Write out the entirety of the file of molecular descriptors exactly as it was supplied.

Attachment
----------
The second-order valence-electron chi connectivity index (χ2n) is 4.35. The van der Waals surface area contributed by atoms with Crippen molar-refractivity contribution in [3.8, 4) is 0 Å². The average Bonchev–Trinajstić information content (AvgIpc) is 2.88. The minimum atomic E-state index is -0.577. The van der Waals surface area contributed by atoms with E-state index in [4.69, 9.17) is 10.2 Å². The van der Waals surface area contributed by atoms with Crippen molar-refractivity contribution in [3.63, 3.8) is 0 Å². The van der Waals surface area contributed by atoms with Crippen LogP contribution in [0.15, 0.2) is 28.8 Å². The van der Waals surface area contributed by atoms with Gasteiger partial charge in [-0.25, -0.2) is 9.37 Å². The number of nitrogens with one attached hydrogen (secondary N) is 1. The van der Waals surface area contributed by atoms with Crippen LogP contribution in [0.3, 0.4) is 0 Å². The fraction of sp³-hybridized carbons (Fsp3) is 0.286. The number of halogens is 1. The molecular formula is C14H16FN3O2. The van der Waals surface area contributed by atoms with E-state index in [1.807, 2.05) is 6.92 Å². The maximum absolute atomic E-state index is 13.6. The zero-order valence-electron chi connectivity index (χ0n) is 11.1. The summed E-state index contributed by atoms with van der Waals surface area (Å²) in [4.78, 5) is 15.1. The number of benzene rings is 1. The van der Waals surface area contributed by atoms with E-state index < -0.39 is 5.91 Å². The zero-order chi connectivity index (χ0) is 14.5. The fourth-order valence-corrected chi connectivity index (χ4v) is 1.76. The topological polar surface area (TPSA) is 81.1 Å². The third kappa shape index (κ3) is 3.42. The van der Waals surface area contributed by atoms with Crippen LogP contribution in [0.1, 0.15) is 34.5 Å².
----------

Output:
The second-order valence-electron chi connectivity index (χ2n) is 4.35. The van der Waals surface area contributed by atoms with Crippen molar-refractivity contribution in [3.8, 4) is 0 Å². The average Bonchev–Trinajstić information content (AvgIpc) is 2.88. The minimum atomic E-state index is -0.577. The van der Waals surface area contributed by atoms with E-state index in [4.69, 9.17) is 10.2 Å². The van der Waals surface area contributed by atoms with Crippen molar-refractivity contribution in [3.63, 3.8) is 0 Å². The van der Waals surface area contributed by atoms with Crippen LogP contribution in [0.15, 0.2) is 28.8 Å². The van der Waals surface area contributed by atoms with Gasteiger partial charge in [-0.25, -0.2) is 9.37 Å². The number of nitrogens with one attached hydrogen (secondary N) is 1. The van der Waals surface area contributed by atoms with Crippen LogP contribution in [0.3, 0.4) is 0 Å². The fraction of sp³-hybridized carbons (Fsp3) is 0.286. The number of halogens is 1. The molecular formula is C14H16FN3O2. The van der Waals surface area contributed by atoms with E-state index in [1.807, 2.05) is 6.92 Å². The maximum absolute atomic E-state index is 13.6. The zero-order valence-electron chi connectivity index (χ0n) is 11.1. The summed E-state index contributed by atoms with van der Waals surface area (Å²) in [4.78, 5) is 15.1. The number of benzene rings is 1. The van der Waals surface area contributed by atoms with E-state index < -0.39 is 5.91 Å². The zero-order chi connectivity index (χ0) is 14.5. The fourth-order valence-corrected chi connectivity index (χ4v) is 1.76. The topological polar surface area (TPSA) is 81.1 Å². The third kappa shape index (κ3) is 3.42. The van der Waals surface area contributed by atoms with Crippen LogP contribution in [0.1, 0.15) is 34.5 Å².